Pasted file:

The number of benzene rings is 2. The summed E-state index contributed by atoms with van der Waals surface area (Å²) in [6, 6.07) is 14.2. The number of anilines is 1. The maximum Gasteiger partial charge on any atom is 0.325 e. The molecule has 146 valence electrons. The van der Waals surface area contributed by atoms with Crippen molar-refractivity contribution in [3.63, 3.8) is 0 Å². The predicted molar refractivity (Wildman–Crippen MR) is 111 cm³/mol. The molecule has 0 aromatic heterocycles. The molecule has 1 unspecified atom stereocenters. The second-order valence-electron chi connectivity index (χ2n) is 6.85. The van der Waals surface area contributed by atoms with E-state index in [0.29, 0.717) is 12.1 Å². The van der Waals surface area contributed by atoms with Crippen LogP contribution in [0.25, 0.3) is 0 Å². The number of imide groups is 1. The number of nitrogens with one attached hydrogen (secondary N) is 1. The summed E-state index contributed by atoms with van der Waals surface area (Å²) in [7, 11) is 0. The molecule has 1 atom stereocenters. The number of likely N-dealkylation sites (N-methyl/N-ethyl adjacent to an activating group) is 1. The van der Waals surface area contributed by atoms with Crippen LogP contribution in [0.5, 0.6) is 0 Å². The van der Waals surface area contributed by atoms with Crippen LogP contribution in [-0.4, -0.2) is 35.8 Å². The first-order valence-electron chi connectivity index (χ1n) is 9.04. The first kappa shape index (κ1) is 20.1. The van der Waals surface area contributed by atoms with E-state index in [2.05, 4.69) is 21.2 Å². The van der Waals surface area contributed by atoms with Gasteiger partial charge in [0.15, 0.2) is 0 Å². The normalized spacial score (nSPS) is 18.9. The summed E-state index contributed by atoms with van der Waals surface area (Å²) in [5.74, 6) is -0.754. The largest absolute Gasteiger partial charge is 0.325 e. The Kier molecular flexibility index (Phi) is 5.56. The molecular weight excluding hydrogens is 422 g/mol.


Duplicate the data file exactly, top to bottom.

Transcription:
The number of benzene rings is 2. The summed E-state index contributed by atoms with van der Waals surface area (Å²) in [6, 6.07) is 14.2. The number of anilines is 1. The maximum Gasteiger partial charge on any atom is 0.325 e. The molecule has 146 valence electrons. The van der Waals surface area contributed by atoms with Crippen molar-refractivity contribution in [3.63, 3.8) is 0 Å². The predicted molar refractivity (Wildman–Crippen MR) is 111 cm³/mol. The molecule has 0 aromatic heterocycles. The molecule has 1 unspecified atom stereocenters. The second-order valence-electron chi connectivity index (χ2n) is 6.85. The van der Waals surface area contributed by atoms with E-state index in [0.29, 0.717) is 12.1 Å². The van der Waals surface area contributed by atoms with Crippen LogP contribution in [0.25, 0.3) is 0 Å². The number of imide groups is 1. The number of nitrogens with one attached hydrogen (secondary N) is 1. The summed E-state index contributed by atoms with van der Waals surface area (Å²) in [7, 11) is 0. The molecule has 1 atom stereocenters. The number of likely N-dealkylation sites (N-methyl/N-ethyl adjacent to an activating group) is 1. The van der Waals surface area contributed by atoms with Crippen LogP contribution in [0.5, 0.6) is 0 Å². The van der Waals surface area contributed by atoms with Crippen LogP contribution in [-0.4, -0.2) is 35.8 Å². The first-order valence-electron chi connectivity index (χ1n) is 9.04. The first kappa shape index (κ1) is 20.1. The van der Waals surface area contributed by atoms with E-state index in [2.05, 4.69) is 21.2 Å². The van der Waals surface area contributed by atoms with Gasteiger partial charge in [0.15, 0.2) is 0 Å². The normalized spacial score (nSPS) is 18.9. The summed E-state index contributed by atoms with van der Waals surface area (Å²) in [5.74, 6) is -0.754. The largest absolute Gasteiger partial charge is 0.325 e. The Kier molecular flexibility index (Phi) is 5.56. The molecular weight excluding hydrogens is 422 g/mol.